Fresh and Surprised

Julian Lewis

Julian Lewis (1963), ‘Hairy drawing’ of Indische Buurt and Flevopark, 2012. Pen on paper. Courtesy the author.

Indische Buurt is a suburban area at the eastern edge of Amsterdam that is rich with diverse ethnicities, building ages and spatial experiences. The streets are named after islands and, as a territory historically built upon reclaimed land, there is an overriding feeling of an archipelago: islands that are places around each other and over the years disengaged. The flat landscape comprises diverse shaped expanses of land and water, of city and park, all made magical when they meet and merge through their shapes and changing qualities of light. The green and blue place that defines the eastern-most part of Indische Buurt is called Flevopark.

In the late-nineteenth century, parks in western Europe were often designed as counter conditions to the city. They provided a special extent of character and were designed as healthy green experiences – a kind of alter ego to urban intensity that was set apart, exotic and ‘other’. Flevopark was designed to create a place to escape the city, closer to the eastern water edges, and has become known as the ‘Hidden Green Pearl’ of Amsterdam. But, like a tree growing up through iron railings, the expanding city found itself hampered by historic rings of infrastructures, themselves legacies of the 1950s and 70s planning for access and speed. Flevopark inadvertently became closer to the centre as the city grew, creating a strange proximity between the city and the ‘other’.

Invited by TU Delft to explore new strategies for transformation around Flevopark, one sunny afternoon we cycled around the area with the Council officers who manage the park. [1] As Londoners, we felt a sense of exhilaration at having been given licence to view the places that they knew so well with fresh perspectives, and even naivety. With no brief for architectural or urban proposals, our movement around the site was enriched as an experience of discovery without judgement. The uplifting feeling of exploration, shared openness, the mixture of knowledges and not-yet-knowing, was beautifully captured in the park manager’s follow up email to us, shown here alongside a photo of us looking at one of the entrances to the park, where a hidden Jewish cemetery, leading to a reclaimed green at the edge of the water, abuts a university campus.

Screenshot of email from Sander Meijer, manager of Flevopark, to Julian Lewis, 2012; photograph taken outside one of the park entrances.

The so-called ‘hairy drawing’ presented here is one of a series of early drawings used to scope interest and identify proposals and sits somewhere between documentary and proposition. I now realise the drawing evokes the form of the cycle ride itself, combined as a collective condition in memory and on paper. It mixes experiences, speeds, vistas, atmospheres and scales, portrayed with looping lines, edges, fragments and destinations.

Made rapidly and in a single sitting, I wanted to sidestep the conventional hierarchies of the urban structure we had traversed and instead to render, with as much equivalence as possible, specific aspects of the territory of Indische Buurt and Flevopark. In particular, the drawing was about simultaneously tracing and shaping the spaces created at the edges — those uncertain areas of unforeseen consequence cast across the interface between the eastern park and the expanding urban settlement.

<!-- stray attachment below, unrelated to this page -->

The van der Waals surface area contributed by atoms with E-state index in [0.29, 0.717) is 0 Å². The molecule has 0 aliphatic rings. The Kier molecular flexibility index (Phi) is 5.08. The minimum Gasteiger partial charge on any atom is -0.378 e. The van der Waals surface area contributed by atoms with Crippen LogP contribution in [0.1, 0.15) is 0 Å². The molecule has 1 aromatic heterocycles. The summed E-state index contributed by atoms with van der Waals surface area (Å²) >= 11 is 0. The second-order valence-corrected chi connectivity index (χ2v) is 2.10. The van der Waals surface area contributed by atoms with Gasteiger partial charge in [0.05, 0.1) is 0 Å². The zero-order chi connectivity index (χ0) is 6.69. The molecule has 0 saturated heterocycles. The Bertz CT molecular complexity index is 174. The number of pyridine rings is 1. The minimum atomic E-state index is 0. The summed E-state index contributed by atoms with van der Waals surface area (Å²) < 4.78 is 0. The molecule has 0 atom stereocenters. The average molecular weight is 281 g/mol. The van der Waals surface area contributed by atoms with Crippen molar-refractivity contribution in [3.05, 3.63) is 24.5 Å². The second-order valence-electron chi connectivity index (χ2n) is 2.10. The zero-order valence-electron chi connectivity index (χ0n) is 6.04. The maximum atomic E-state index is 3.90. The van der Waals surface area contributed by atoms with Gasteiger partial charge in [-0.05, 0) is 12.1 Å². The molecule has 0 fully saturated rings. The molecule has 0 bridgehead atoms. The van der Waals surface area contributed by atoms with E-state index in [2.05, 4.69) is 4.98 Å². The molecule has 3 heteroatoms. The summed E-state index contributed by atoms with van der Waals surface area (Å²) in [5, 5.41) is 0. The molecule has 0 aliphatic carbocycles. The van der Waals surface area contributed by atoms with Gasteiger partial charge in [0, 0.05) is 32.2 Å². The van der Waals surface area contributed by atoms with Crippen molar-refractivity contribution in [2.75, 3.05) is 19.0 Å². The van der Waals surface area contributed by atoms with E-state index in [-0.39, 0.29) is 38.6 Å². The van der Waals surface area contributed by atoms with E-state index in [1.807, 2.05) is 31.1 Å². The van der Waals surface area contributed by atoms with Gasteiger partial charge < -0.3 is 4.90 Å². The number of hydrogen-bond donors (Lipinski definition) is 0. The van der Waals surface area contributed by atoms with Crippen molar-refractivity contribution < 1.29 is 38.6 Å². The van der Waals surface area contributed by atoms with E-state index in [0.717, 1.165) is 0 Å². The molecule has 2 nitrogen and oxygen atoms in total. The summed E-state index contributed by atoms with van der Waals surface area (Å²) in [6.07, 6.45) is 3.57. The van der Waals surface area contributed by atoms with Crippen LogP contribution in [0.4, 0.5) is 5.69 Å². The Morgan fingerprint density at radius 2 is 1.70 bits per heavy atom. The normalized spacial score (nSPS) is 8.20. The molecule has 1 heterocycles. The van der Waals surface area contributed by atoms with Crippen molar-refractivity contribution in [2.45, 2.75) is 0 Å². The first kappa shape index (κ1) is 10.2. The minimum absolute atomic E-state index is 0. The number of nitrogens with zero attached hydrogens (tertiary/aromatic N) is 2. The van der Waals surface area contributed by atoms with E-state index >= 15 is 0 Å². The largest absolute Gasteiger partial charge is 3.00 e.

By proximity, the mundane is dramatically juxtaposed, setting ‘men playing cards’, ‘fly-tipping’, ‘heron’, ‘community garden’, ‘Jenever’, ‘concrete entrance’, and ‘picnic’, within the same frame. The ‘plan’ format allows for a spatial significance to become visible — edges and figures shaped as characters of distinctive identity. The drawing is a provocation as nothing in it is factual or ‘surveyed’. It articulates a condition that has never been designed but is here spatially imputed as a particular reading. Highly ‘judgemental’ you could say. But this is design that uses the place itself and relationships of space, material, use, figure and character, to help define something else, sometimes subtly, other times boldly.

The drawing is a brief, even a stimulus, for how we developed the proposals to ‘stitch in to’ the various parts of the place, enabling the edges to become animated, more ‘urbanised’ and used, to access the sublime invisibility of the cemetery, to open up with bridges, to cycle, walk, rest and play. The contingent role of the drawing remained integral to the body of the proposals themselves, which sought to curate an incomplete whole using new and existing differences and to revalidate the park and city as good companions.

This hairy drawing, and drawings like this that we have encompassed as part of our design methodology at East over the past 25 years, is essential as a process of provocation in testing how significance gets spatially allocated. Sometimes shared and sometimes individually made, these drawings are a form of thinking that helps us to guide the pleasure and audacity of creating architecture using the imaginative capacity of places as reflected through drawing.


  1. Renewing city renewal was the subject of a research programme conducted jointly in 2011 and 2012 by De Nijl Architecten, the KEI Knowledge Centre for Urban Renewal (now Platform31) and Delft University of Technology, with funding from the Netherlands Architecture Fund (now the Creative Industries Fund NL). The programme involved exploring the task, conducting a closer analysis of four study areas.